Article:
Slow track in a fast world Michelin men aim for 18th victory from the past 20 German Grands Prix Loris Capirossi explains the fast way around one of GP racing's slowest tracks This weekend Michelin's MotoGP riders aim to continue their ...
Slow track in a fast world
Michelin men aim for 18th victory from the past 20 German Grands Prix
Loris Capirossi explains the fast way around one of GP racing's slowest tracks
This weekend Michelin's MotoGP riders aim to continue their domination of bike racing's fastest series at the Sachsenring, the second slowest circuit on the Grand Prix calendar. The 154kmh/96mph Sachsenring presents a particular challenge to MotoGP riders and engineers, who must tame their 220-plus horsepower machines for the German venue's tight, twisting layout.
Michelin has been lord of the 'Ring ever since GP racing returned to the venue in 1998 after an absence of a quarter of a century. The French tyre company has won all five premier-class races at the track, as well as establishing lap records and pole posit ion on each occasion. Indeed Michelin has won 17 of the past 19 German (and West German) GPs at the 'Ring, the Nurburging and Hockenheim.
Current MotoGP points leader and 2002 German GP winner Valentino Rossi (Repsol Honda Team RC211V-Michelin) will be working hard to get back to his winning ways at the 'Ring after being stripped of his recent British GP for a rules infringement. Meanwhile e ventual Donington winner and current third-place man Max Biaggi (Honda Camel Pramac Pons RC211V-Michelin) will be keen to repeat his success as he bids to overtake second-placed Sete Gibernau (Telefonica Movistar Honda RC211V-Michelin) and chase Rossi.
MICHELIN RIDER LORIS CAPIROSSI AND THE SACHSENRING
Loris Capirossi (Ducati Marlboro Team Desmosedici-Michelin) rides the most powerful machine in MotoGP racing. Last month his 220-plus horsepower V4 reached a top speed of 332.4kmh/206.5mph at super-fast Mugello, but this weekend the little Italian will be taming his Duke around a track with an average speed of less than half his machine's top-speed capability.
In other words, throttle control is everything at the Sachsenring, where riders are able to use full throttle for maybe only 15 per cent of each lap. "The second part of the track isn't so bad, it's not too slow," says Capirossi. "But the first part is ver y slow and twisty -- more like a go-kart track than a GP circuit. That section isn't so much fun on a MotoGP bike, in fact I think the 125s are faster through the first few corners because they're lighter and smaller than the bigger MotoGP bikes, but then a gain it's the same for every MotoGP rider. We don't use a special detuned engine for this kind of track, but we may work with the engine management system to calm the power, especially in the lower gears."
One of four anti-clockwise GP tracks, along with Rio, Phillip Island and Valencia, the Sachsenring's dominant feature is its succession of fast left-handers that form the middle section of the lap. But Capirossi doesn't believe that to be a problem, becaus e Michelin are well on top of designing tyres for the world's fastest race bikes.
"It's not a real concern, because Michelin has made a huge jump forward over the past few years," adds the Italian, who made history last month by winning Ducati's first premier-class GP victory at Catalunya, Spain. "The consistency and endurance of the ty res is excellent now. You only need to look at the results sheets to work that out -- at Mugello I set a new track record just three laps from the finish and Valentino made a new record at Catalunya three four laps from the end.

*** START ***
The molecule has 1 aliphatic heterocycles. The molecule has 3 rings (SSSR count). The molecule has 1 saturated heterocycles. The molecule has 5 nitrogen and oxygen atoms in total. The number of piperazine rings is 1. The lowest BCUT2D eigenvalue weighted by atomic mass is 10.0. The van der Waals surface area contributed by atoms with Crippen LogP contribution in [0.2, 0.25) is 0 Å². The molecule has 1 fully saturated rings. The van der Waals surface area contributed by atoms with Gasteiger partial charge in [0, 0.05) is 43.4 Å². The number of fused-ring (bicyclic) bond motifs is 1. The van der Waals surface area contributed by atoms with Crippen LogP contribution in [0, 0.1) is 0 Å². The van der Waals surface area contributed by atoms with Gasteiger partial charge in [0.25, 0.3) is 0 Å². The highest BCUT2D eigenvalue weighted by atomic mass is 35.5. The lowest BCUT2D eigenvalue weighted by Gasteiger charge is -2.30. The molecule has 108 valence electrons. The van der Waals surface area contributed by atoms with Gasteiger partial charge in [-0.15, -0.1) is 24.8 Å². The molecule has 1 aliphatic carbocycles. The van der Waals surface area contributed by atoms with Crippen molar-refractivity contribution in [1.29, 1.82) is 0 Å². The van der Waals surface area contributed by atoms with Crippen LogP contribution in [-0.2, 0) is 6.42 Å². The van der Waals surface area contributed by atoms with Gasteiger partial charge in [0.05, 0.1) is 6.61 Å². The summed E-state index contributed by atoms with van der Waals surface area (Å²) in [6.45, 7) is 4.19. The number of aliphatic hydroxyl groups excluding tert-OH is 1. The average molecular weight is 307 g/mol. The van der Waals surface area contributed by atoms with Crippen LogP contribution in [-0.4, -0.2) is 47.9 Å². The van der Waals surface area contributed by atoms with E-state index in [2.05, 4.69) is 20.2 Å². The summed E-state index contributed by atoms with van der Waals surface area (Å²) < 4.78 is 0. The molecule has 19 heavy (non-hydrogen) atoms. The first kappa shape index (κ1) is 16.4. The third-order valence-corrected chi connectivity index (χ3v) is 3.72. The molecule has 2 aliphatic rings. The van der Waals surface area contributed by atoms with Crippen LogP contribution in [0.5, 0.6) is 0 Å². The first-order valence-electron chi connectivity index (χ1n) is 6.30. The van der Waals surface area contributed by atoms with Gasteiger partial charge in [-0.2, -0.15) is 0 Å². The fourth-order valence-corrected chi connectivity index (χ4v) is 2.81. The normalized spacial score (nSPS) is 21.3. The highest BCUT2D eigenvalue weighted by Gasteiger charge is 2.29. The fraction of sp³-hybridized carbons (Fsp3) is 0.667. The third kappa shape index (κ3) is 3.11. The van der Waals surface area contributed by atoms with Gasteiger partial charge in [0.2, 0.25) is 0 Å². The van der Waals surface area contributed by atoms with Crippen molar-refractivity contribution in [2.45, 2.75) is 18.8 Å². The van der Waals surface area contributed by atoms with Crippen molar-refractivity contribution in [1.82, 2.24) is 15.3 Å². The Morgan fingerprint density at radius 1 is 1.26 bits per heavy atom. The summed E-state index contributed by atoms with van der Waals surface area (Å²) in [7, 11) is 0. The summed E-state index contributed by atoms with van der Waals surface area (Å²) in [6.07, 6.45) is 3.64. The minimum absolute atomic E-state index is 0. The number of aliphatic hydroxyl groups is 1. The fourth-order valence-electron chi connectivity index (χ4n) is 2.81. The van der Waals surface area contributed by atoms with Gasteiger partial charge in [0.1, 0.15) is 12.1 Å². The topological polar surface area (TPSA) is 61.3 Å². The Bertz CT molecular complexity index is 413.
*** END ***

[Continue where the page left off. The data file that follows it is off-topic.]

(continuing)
"Also, the lefts at the Sachsenring aren't a worry because you don't use a lot of throttle through them, you're never on full-throttle, I'd say we only use 70 to 80 per cent. The only place we get to use full throttle at this track is on the straights, and they're not very long. The important factor for the Sachsenring is manoeuvrability and nimbleness, especially through the first section. All you do through the first five corners is change direction and shift gears, you're using very little gas through th ere.
"My favourite corner is turn 12 -- the fourth-gear right-hander near the end of the lap. This corner is one of the most unbelievable corners in MotoGP racing -- it's very fast, blind, and you get a lot of wheelspin when you get on the throttle to go down the hill towards turn 13."
MICHELIN TYRES AND THE CHALLENGE OF SACHSENRING
The Sachsenring may be one of the slowest circuits in GP racing, but that doesn't mean it's easy on tyres. The venue's peculiar layout -- with so many left-handers bunched together in one section of the racetrack -- places extra demands on tyres, but Micheli n's engineers have this well in hand.
"This track is slow, twisty and demanding on tyres," says Nicolas Goubert, Michelin's chief of motorcycling competitions. "The most challenging area of the track from a tyre point of view is the six successive left-handers. Riders are on the left side of t he tyres for a long time through there, so they need strong tyres to cope.
"The situation is made more complex by unpredictable weather conditions. Like Donington, this race can either be quite cool or very hot, so we need to bring a wide range of compounds and constructions to make sure that our riders have exactly what they nee d.
"Riders also need their bikes to be very agile through the first section of the track. That's why the lighter 500s were so fast last year -- 500s led most of last year's race, the only time that happened all season, and a 500 would almost certainly have won if there hadn't been a crash in the final few laps."